Our concept of "work" is central to who we are, tied as it is to our sense of contribution, productivity and livelihood. Most of us spend 30-50 percent of our waking hours on the job, making it the single largest time and energy demand in our lives. It's difficult to feel good about ourselves if we can't find value in what we do--and very often that's not easy.
For example, I've known a few people who work in a field called "waste characterization." Their job is to sift through hundreds of pounds of garbage to determine how much plastic, glass, paper, metal and other materials it contains. For hours at a time, they're up to their elbows in other peoples' waste, carefully categorizing it with well-trained precision.
On the face of it, this is arguably a worse job than picking up garbage. Imagining the sights and smells these folks tolerate, it's hard to envision a more unpleasant way to spend a workday. What results from their efforts, however, is of major benefit to everyone.
The information they collect is fed into a series of analyses that help governments and corporations determine how to reduce the amount of waste they dump into overflowing landfills. It's at the core of recycling programs and innovative strategies to turn waste into fuel. It's what Wal-Mart, for instance, uses to reduce the massive amount of garbage it produces every year, and in turn influence its multitude of suppliers around the world to do the same.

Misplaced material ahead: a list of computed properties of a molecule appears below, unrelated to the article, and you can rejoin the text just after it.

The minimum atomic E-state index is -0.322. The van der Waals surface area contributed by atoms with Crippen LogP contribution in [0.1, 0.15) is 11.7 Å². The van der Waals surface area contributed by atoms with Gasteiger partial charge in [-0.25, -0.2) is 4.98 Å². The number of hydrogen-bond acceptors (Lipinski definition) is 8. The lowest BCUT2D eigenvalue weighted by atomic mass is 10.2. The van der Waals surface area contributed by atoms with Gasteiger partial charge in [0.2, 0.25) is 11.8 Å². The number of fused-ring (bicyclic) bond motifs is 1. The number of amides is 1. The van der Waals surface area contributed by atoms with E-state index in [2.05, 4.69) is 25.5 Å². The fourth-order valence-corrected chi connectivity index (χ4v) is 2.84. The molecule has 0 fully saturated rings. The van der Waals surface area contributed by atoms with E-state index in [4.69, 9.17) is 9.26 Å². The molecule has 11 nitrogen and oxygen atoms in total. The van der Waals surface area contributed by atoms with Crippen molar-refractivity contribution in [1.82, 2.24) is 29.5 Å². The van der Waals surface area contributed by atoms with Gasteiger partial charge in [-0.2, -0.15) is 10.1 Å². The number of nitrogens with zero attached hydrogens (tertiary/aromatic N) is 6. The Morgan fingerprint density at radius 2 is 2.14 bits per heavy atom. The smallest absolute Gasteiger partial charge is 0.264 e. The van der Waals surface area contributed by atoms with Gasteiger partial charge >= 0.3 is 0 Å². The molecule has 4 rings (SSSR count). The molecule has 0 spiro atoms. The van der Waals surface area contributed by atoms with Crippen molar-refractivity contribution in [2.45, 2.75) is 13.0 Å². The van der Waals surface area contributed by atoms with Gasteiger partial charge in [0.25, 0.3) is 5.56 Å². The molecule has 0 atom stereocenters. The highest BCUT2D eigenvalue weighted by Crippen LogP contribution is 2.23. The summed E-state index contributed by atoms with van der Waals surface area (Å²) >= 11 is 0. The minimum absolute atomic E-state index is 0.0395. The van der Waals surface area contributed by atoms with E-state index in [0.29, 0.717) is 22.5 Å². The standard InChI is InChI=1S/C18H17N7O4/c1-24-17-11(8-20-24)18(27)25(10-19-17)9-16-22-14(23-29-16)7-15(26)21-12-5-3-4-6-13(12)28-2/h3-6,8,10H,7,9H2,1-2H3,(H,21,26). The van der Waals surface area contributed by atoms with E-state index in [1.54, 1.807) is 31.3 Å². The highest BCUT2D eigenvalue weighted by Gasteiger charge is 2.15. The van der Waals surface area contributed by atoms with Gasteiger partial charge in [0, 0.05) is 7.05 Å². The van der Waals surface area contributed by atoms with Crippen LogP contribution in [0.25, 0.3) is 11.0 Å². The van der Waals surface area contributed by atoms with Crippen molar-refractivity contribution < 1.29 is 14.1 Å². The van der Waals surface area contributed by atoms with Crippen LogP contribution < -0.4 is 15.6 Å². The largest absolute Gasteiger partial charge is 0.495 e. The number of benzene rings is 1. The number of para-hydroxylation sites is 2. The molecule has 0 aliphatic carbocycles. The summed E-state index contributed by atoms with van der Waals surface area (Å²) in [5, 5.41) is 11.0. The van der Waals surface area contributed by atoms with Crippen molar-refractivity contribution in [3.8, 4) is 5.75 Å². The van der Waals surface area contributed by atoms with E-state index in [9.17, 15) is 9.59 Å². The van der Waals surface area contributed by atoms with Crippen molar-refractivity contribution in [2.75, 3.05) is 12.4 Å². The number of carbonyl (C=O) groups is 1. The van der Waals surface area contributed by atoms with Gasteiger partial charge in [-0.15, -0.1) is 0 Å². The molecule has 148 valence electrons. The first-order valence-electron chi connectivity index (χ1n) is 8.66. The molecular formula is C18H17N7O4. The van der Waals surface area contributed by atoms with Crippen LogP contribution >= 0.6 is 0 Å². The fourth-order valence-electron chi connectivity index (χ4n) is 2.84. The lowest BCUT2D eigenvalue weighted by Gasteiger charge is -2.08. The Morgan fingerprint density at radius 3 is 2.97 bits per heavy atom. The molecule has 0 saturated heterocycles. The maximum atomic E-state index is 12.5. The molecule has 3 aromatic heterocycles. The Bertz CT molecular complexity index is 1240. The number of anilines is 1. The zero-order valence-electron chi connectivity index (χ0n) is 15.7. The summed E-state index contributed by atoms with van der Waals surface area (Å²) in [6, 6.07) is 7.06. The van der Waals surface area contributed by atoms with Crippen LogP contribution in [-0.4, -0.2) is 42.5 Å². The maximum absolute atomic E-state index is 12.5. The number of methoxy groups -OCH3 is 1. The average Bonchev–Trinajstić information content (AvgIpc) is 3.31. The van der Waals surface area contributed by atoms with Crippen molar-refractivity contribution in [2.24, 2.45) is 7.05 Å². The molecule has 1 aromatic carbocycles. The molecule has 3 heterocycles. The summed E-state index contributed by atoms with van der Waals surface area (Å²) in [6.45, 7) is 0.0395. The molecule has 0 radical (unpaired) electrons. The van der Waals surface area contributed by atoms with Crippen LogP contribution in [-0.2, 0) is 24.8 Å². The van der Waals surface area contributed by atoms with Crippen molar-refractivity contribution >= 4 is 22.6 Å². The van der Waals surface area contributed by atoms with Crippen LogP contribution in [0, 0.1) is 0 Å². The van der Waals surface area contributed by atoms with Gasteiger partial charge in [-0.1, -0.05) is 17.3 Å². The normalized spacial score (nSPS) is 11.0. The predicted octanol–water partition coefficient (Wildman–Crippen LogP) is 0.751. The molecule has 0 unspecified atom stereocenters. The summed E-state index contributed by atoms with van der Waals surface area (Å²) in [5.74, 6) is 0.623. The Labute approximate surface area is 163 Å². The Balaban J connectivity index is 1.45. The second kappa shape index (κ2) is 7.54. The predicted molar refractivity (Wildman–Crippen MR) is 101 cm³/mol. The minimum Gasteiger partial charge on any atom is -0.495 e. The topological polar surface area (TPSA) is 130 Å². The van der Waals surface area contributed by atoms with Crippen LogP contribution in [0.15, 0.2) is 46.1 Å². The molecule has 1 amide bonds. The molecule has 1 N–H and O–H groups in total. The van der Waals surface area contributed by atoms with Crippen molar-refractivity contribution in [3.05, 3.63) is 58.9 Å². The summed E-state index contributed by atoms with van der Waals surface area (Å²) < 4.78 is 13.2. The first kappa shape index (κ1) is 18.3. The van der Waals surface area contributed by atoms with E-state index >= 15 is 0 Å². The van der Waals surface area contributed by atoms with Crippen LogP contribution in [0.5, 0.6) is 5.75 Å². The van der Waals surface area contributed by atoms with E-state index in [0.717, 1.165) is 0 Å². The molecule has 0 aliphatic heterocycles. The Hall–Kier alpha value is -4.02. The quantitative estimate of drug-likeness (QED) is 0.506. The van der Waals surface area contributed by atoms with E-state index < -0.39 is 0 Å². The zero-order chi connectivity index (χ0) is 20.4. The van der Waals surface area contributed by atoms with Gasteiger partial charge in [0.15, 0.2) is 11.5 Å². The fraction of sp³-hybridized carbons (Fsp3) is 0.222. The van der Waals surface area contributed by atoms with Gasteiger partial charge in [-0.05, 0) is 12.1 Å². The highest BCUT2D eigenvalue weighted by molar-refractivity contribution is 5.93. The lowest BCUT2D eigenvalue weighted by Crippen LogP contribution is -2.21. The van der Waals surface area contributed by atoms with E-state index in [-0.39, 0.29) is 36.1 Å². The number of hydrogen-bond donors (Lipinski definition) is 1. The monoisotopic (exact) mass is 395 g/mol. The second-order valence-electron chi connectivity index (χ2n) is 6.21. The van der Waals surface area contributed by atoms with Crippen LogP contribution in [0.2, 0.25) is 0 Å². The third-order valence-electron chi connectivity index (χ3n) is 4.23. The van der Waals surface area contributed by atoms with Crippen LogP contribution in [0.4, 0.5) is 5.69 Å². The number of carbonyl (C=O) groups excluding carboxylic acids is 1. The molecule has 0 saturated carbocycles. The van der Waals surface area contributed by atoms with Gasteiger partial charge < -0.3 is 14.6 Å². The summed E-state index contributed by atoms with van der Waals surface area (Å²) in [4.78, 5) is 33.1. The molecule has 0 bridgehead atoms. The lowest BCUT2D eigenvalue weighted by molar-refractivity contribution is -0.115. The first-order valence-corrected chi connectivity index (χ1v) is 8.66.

A lot of us grew up with mythologist Joseph Campbell's' admonition to "Follow your bliss" ringing in our ears. While certainly not bad advice, it's crippled by an absolutism that makes all platitudes incomplete. Instead, I think we're smarter to "Follow our effect." Every job has an effect that reaches well beyond our immediate experience. As we see in the waste characterization example, the effect can be profound even for a job that many would consider unbearable.
Pragmatically speaking, it's healthy to consider your job's role in the value chain and not dwell on its glut of up-front drawbacks. Doing so may not lead you to "bliss," but it will provide useful perspective. The reality is that most of us are not living the dream in our workday. With a "Follow your effect" perspective, however, we're more likely to discover how our work impacts our communities and beyond.
If your job is not a source of bliss, then look for it in your family, your relationships, your hobbies and pastimes. Search out other outlets for your passion. There's no shortage of opportunities to find fulfillment.
If your job provides that for you, that's great. If not, don't ignore your effect. You're contributing value in ways you probably haven't even thought of.
Copyright 2010 David DiSalvo